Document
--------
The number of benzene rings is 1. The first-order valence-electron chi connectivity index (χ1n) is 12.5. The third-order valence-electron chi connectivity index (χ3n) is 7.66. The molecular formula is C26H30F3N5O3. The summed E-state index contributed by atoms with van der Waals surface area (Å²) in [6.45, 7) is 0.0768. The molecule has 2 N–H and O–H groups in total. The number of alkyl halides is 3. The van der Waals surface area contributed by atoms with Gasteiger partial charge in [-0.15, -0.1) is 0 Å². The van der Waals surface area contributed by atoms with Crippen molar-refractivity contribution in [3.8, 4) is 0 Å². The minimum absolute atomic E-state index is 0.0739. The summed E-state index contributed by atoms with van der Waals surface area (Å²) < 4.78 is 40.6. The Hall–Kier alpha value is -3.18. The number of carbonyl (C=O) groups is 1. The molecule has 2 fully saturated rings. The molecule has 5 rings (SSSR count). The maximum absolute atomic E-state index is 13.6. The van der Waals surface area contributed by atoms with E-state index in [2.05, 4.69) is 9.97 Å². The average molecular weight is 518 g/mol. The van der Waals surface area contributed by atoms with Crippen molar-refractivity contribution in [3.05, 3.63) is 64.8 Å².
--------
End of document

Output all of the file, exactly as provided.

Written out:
The number of benzene rings is 1. The first-order valence-electron chi connectivity index (χ1n) is 12.5. The third-order valence-electron chi connectivity index (χ3n) is 7.66. The molecular formula is C26H30F3N5O3. The summed E-state index contributed by atoms with van der Waals surface area (Å²) in [6.45, 7) is 0.0768. The molecule has 2 N–H and O–H groups in total. The number of alkyl halides is 3. The van der Waals surface area contributed by atoms with Gasteiger partial charge in [-0.15, -0.1) is 0 Å². The van der Waals surface area contributed by atoms with Crippen molar-refractivity contribution in [3.8, 4) is 0 Å². The minimum absolute atomic E-state index is 0.0739. The summed E-state index contributed by atoms with van der Waals surface area (Å²) < 4.78 is 40.6. The Hall–Kier alpha value is -3.18. The number of carbonyl (C=O) groups is 1. The molecule has 2 fully saturated rings. The molecule has 5 rings (SSSR count). The maximum absolute atomic E-state index is 13.6. The van der Waals surface area contributed by atoms with E-state index in [2.05, 4.69) is 9.97 Å². The average molecular weight is 518 g/mol. The van der Waals surface area contributed by atoms with Crippen molar-refractivity contribution in [3.05, 3.63) is 64.8 Å².